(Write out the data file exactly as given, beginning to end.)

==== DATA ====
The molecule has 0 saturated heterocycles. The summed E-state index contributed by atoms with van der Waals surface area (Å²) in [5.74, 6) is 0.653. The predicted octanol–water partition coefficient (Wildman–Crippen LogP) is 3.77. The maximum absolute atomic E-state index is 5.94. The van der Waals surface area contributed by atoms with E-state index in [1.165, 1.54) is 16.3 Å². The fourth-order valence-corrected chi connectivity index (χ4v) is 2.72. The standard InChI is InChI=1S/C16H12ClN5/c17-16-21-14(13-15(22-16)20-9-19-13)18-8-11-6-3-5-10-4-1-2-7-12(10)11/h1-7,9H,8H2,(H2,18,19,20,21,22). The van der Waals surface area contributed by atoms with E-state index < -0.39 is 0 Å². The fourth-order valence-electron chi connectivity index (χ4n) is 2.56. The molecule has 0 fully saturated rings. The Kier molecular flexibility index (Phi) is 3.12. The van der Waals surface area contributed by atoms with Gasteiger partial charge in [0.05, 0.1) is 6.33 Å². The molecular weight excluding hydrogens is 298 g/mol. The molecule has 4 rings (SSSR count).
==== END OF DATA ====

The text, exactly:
The molecule has 0 saturated heterocycles. The summed E-state index contributed by atoms with van der Waals surface area (Å²) in [5.74, 6) is 0.653. The predicted octanol–water partition coefficient (Wildman–Crippen LogP) is 3.77. The maximum absolute atomic E-state index is 5.94. The van der Waals surface area contributed by atoms with E-state index in [1.165, 1.54) is 16.3 Å². The fourth-order valence-corrected chi connectivity index (χ4v) is 2.72. The standard InChI is InChI=1S/C16H12ClN5/c17-16-21-14(13-15(22-16)20-9-19-13)18-8-11-6-3-5-10-4-1-2-7-12(10)11/h1-7,9H,8H2,(H2,18,19,20,21,22). The van der Waals surface area contributed by atoms with E-state index < -0.39 is 0 Å². The fourth-order valence-electron chi connectivity index (χ4n) is 2.56. The molecule has 0 fully saturated rings. The Kier molecular flexibility index (Phi) is 3.12. The van der Waals surface area contributed by atoms with Gasteiger partial charge in [0.05, 0.1) is 6.33 Å². The molecular weight excluding hydrogens is 298 g/mol. The molecule has 4 rings (SSSR count).